Fourth Beehive Fence built in Mwambiti Village
Blog by Augustine Musyoka, Project Officer at Elephants and Bees Research Center
My adventure all started in October 2014 when I first set my foot in the Elephants and Bees Research Center in Mwakoma Village, Voi Sub County. My dream to help in conservation and in particular, to help conserve one of the big five ‘Loxodanta Africana’ came true. Immediately I felt at home due to the wonderful people I met already working there including my fellow interns from other continents. After few weeks of learning various activities that were the backbone of the project, I began my adventure by conducting a project to explore the causes and solutions to human-elephant conflict in Mwambiti village. These initial project activities that I learned about included setting camera traps, construction and repairs of beehive fences, monitoring and record keeping, honey harvesting and processing, wax making, candles and lip balm.
Elephants in Kenya are not confined to National Parks and Reserves and they are not only being squeezed into smaller areas, but farmers’ also plant crops that elephants like to eat. As a result elephants frequently raids and destroy crops, and can injure and kill humans in the process.
With the assistance of Dr Lucy King, we came up with a detailed questionnaires to be used in acquiring information both from the neighbouring community of Mwambiti and the Kenya Wildlife Service officers in Tsavo East National Park because the park is adjacent to the community farmlands. To achieve my goal, participatory rural appraisal methodology had to be used because it enables farmers to analyze their own situation and to develop common solutions on matters regarding natural resource management and agriculture at the village level.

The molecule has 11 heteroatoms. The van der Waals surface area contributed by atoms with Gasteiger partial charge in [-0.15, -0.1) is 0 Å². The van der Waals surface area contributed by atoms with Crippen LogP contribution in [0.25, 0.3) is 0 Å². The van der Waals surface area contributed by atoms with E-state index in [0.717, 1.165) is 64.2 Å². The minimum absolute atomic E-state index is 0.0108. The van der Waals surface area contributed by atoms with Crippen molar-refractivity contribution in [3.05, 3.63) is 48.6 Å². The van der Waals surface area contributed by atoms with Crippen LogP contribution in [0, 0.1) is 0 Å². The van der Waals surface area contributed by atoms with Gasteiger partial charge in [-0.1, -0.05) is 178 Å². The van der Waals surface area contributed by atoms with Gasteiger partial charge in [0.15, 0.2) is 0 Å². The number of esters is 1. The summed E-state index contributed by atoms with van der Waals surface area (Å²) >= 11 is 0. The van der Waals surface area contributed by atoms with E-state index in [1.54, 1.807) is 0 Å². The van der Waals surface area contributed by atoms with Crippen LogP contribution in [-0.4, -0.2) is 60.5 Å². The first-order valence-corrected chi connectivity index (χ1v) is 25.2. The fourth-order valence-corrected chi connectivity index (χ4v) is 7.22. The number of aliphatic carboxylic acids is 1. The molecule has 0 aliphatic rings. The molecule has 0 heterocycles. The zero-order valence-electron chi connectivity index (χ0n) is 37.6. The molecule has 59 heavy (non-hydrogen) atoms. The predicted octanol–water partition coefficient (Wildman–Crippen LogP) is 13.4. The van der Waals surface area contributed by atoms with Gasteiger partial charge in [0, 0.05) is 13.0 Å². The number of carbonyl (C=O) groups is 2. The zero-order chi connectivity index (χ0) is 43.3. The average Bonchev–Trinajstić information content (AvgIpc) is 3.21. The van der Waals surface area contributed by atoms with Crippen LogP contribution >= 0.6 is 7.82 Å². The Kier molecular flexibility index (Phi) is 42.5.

On 20th October 2014, a meeting was held which comprised of the village assistant chief, village elder, community members and Elephants and Bees Research Center team led by Dr Lucy King. In this meeting much was discussed and at the end we were given permission to interview anyone in the community regarding human-elephant conflict. It took us 2 months to interview both the community members and KWS staff in Tsavo East N.P. At the end of the survey we realized that the small farmers were desperately poor and already economically and nutritionally vulnerable forced by circumstances to encroach into elephant habitat. Finally, as the most appropriate solution to this conflict, we came up with a plan to start the construction of beehive fences in farms that were highly affected by elephant raid during the planting season. These were typically farms at the forefront of the community, neighbouring the National Park.
According to a pilot study conducted in Samburu, Northern Kenya (King et. al. 2011), farms with beehive fences experienced fewer raids and consequently had higher productivity compared with nearby control farms of similar status and size. Socioeconomic indicators suggest that not only was the concept of a beehive fence popular and desired by the community but also that it can pay for its construction costs through the sale of honey and bee products.
The construction of the new beehive fence project in Mwambiti village commenced on 25th May 2015 with 6 farms selected by both the community and along side results from my conflict study. The new fence owners proposed included Nashon Mwagharo, Blistone Mwawasi, Ileli Daud, Ngwale Mwasi, Robinson Mbogoya and Isaack Mwavula. So far I have managed to lead the construction of the first four beehive fences.
There is nothing so wonderful like putting a smile to a poor farmer who has suffered crop raids for years. I would like to thank Save the Elephants organization for supporting the Elephant and Bees Research Center and our beehive donors for the new fence namely Disney, all The Scientific and Medical Network members (SMN), Lucy Slater, Saint Ronan’s School, Naiya Raja, Steve Mandel and Tess Morrison.